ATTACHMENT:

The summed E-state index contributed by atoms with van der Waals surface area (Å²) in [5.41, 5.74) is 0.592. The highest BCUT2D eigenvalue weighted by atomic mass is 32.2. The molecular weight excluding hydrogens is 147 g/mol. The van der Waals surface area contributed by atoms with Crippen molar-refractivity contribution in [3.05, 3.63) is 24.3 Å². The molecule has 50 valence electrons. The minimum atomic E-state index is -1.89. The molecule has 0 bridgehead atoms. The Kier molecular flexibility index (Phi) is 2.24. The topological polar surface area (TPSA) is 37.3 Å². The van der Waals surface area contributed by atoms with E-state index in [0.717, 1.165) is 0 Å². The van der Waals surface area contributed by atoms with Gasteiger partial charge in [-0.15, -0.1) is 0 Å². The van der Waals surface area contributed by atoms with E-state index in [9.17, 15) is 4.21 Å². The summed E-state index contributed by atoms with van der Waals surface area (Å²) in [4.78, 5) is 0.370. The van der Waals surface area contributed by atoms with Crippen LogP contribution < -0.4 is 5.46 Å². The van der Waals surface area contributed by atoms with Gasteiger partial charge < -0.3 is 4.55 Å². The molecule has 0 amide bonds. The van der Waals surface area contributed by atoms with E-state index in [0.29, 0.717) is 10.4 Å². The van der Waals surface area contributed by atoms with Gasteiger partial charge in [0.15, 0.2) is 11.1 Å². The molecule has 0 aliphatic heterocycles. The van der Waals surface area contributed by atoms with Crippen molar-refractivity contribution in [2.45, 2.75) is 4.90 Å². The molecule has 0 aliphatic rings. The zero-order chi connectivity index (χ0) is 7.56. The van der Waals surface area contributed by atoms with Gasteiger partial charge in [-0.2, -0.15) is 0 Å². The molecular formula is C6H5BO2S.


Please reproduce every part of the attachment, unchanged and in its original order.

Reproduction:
The summed E-state index contributed by atoms with van der Waals surface area (Å²) in [5.41, 5.74) is 0.592. The highest BCUT2D eigenvalue weighted by atomic mass is 32.2. The molecular weight excluding hydrogens is 147 g/mol. The van der Waals surface area contributed by atoms with Crippen molar-refractivity contribution in [3.05, 3.63) is 24.3 Å². The molecule has 50 valence electrons. The minimum atomic E-state index is -1.89. The molecule has 0 bridgehead atoms. The Kier molecular flexibility index (Phi) is 2.24. The topological polar surface area (TPSA) is 37.3 Å². The van der Waals surface area contributed by atoms with E-state index in [0.717, 1.165) is 0 Å². The van der Waals surface area contributed by atoms with Gasteiger partial charge in [-0.15, -0.1) is 0 Å². The van der Waals surface area contributed by atoms with E-state index in [9.17, 15) is 4.21 Å². The summed E-state index contributed by atoms with van der Waals surface area (Å²) in [4.78, 5) is 0.370. The van der Waals surface area contributed by atoms with Crippen LogP contribution < -0.4 is 5.46 Å². The van der Waals surface area contributed by atoms with Gasteiger partial charge < -0.3 is 4.55 Å². The molecule has 0 amide bonds. The van der Waals surface area contributed by atoms with E-state index in [0.29, 0.717) is 10.4 Å². The van der Waals surface area contributed by atoms with Gasteiger partial charge in [0.15, 0.2) is 11.1 Å². The molecule has 0 aliphatic heterocycles. The van der Waals surface area contributed by atoms with Crippen molar-refractivity contribution in [2.45, 2.75) is 4.90 Å². The molecule has 0 aliphatic rings. The zero-order chi connectivity index (χ0) is 7.56. The van der Waals surface area contributed by atoms with Gasteiger partial charge in [-0.2, -0.15) is 0 Å². The molecular formula is C6H5BO2S.